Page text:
Yankees, Olympics, & COVID: Can Sports Win the Day?

May 19, 2021 — In 2004, Tara Kirk Sell broke the world record in the 100-meter breaststroke, earning a silver medal at the Olympics in Athens, Greece. She remembers the grueling training leading up to the games but also fondly recalls the camaraderie among the athletes. One evening in the dining hall, she says, Greek music blared out over the speakers and the sense of celebration was palpable.

Now, with the debate heating up about whether the Tokyo Olympics, postponed last year due to the pandemic, should again be canceled or postponed, Sell also sees the public health side. She’s a senior scholar at the Johns Hopkins Center for Health Security and studies pandemic preparedness. Like other public health experts, she understands the call to cancel the games. Fueling the fear over the Olympics is the recent disclosure that nine vaccinated New York Yankees team members and staff tested positive in what are being called “breakthrough” cases. If it happened to them, what might happen to vaccinated Olympians?

“From an athlete’s perspective, I would want the games to go on if they could,” Sell says. For some, it could be their last chance at winning the gold. “I think we could have the Olympics safely, but if people don’t want to have the Olympics, that changes the story. I think we also need to respect what’s going on in Japan.”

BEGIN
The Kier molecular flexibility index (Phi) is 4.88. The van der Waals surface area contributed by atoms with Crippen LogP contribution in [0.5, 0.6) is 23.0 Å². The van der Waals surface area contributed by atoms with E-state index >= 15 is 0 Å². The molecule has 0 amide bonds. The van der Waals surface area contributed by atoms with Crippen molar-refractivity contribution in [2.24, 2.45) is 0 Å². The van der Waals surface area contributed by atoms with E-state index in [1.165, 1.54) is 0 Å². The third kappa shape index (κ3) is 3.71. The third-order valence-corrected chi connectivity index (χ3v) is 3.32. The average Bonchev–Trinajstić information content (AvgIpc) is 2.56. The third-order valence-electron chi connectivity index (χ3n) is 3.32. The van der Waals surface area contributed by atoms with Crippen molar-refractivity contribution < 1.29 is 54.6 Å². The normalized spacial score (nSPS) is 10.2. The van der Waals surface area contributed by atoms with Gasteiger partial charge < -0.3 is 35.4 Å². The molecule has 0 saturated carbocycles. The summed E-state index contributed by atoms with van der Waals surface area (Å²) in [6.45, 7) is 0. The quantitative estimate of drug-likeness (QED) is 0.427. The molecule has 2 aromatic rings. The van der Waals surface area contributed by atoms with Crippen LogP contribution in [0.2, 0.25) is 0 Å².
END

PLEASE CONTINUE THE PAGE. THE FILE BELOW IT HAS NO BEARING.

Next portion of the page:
Japanese citizens, traditionally strong supporters of the Olympics, are anxious. Protests in Tokyo, with citizens marching in the streets, are ongoing. A survey released Monday found that 83% of Japanese voters believe the games should be canceled or postponed again. And, earlier this week, the Tokyo Medical Practitioners Association, with 6,000 members, urged the International Olympic Committee to cancel the games, which are scheduled to begin July 23.

Vaccination rates in Japan are extremely low. As of May 19, only 2.8% of Japan’s 126 million citizens were vaccinated, according to Reuters. COVID infections are on the rise, with 5,679 new infections reported on average each day.

Even so, the IOC is standing firm. In a posting on the IOC website May 10, president Thomas Bach says: “We will continue to be guided by scientific and medical expertise from around the world to organize safe Olympic and Paralympic Games Tokyo 2020 for everyone.” The IOC is working with the World Health Organization to manage testing, quarantines, arrival, and other measures.

On Wednesday, Bach said he was confident that 80% of athletes would be vaccinated before the start of the games, according to Reuters.

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